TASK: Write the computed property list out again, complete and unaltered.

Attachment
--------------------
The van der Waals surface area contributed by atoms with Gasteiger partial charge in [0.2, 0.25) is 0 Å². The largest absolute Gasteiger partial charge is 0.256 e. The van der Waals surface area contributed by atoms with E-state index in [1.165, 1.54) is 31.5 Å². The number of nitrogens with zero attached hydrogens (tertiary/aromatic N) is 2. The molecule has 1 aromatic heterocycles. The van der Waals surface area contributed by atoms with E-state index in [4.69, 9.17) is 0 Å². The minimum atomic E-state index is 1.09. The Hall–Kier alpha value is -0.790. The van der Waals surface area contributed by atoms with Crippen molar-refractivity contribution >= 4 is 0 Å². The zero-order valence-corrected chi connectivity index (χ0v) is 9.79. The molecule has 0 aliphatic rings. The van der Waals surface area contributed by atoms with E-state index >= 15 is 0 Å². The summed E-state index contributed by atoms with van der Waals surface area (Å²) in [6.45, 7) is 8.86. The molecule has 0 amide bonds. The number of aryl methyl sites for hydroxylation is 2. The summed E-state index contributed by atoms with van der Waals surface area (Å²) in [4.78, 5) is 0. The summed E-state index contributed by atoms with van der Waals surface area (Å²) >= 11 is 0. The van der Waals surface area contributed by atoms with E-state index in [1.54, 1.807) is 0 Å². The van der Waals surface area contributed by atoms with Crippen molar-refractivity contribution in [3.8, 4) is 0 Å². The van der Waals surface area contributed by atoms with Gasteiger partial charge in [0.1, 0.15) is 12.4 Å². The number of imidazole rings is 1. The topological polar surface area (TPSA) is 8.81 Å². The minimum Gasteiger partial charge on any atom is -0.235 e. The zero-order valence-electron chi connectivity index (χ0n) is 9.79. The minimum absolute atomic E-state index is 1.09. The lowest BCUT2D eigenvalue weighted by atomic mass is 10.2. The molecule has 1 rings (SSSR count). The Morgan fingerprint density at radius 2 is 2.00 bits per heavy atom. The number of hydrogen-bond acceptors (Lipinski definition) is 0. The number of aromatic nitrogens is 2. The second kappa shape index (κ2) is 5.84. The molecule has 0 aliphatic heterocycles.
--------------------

The van der Waals surface area contributed by atoms with Gasteiger partial charge in [0.2, 0.25) is 0 Å². The largest absolute Gasteiger partial charge is 0.256 e. The van der Waals surface area contributed by atoms with E-state index in [1.165, 1.54) is 31.5 Å². The number of nitrogens with zero attached hydrogens (tertiary/aromatic N) is 2. The molecule has 1 aromatic heterocycles. The van der Waals surface area contributed by atoms with E-state index in [4.69, 9.17) is 0 Å². The minimum atomic E-state index is 1.09. The Hall–Kier alpha value is -0.790. The van der Waals surface area contributed by atoms with Crippen molar-refractivity contribution >= 4 is 0 Å². The zero-order valence-corrected chi connectivity index (χ0v) is 9.79. The molecule has 0 aliphatic rings. The van der Waals surface area contributed by atoms with E-state index >= 15 is 0 Å². The summed E-state index contributed by atoms with van der Waals surface area (Å²) in [6.45, 7) is 8.86. The molecule has 0 amide bonds. The number of aryl methyl sites for hydroxylation is 2. The summed E-state index contributed by atoms with van der Waals surface area (Å²) in [4.78, 5) is 0. The summed E-state index contributed by atoms with van der Waals surface area (Å²) >= 11 is 0. The van der Waals surface area contributed by atoms with E-state index in [1.54, 1.807) is 0 Å². The van der Waals surface area contributed by atoms with Crippen molar-refractivity contribution in [3.8, 4) is 0 Å². The van der Waals surface area contributed by atoms with Gasteiger partial charge in [0.1, 0.15) is 12.4 Å². The number of imidazole rings is 1. The topological polar surface area (TPSA) is 8.81 Å². The minimum Gasteiger partial charge on any atom is -0.235 e. The zero-order valence-electron chi connectivity index (χ0n) is 9.79. The minimum absolute atomic E-state index is 1.09. The lowest BCUT2D eigenvalue weighted by atomic mass is 10.2. The molecule has 1 rings (SSSR count). The Morgan fingerprint density at radius 2 is 2.00 bits per heavy atom. The number of hydrogen-bond acceptors (Lipinski definition) is 0. The number of aromatic nitrogens is 2. The second kappa shape index (κ2) is 5.84. The molecule has 0 aliphatic heterocycles.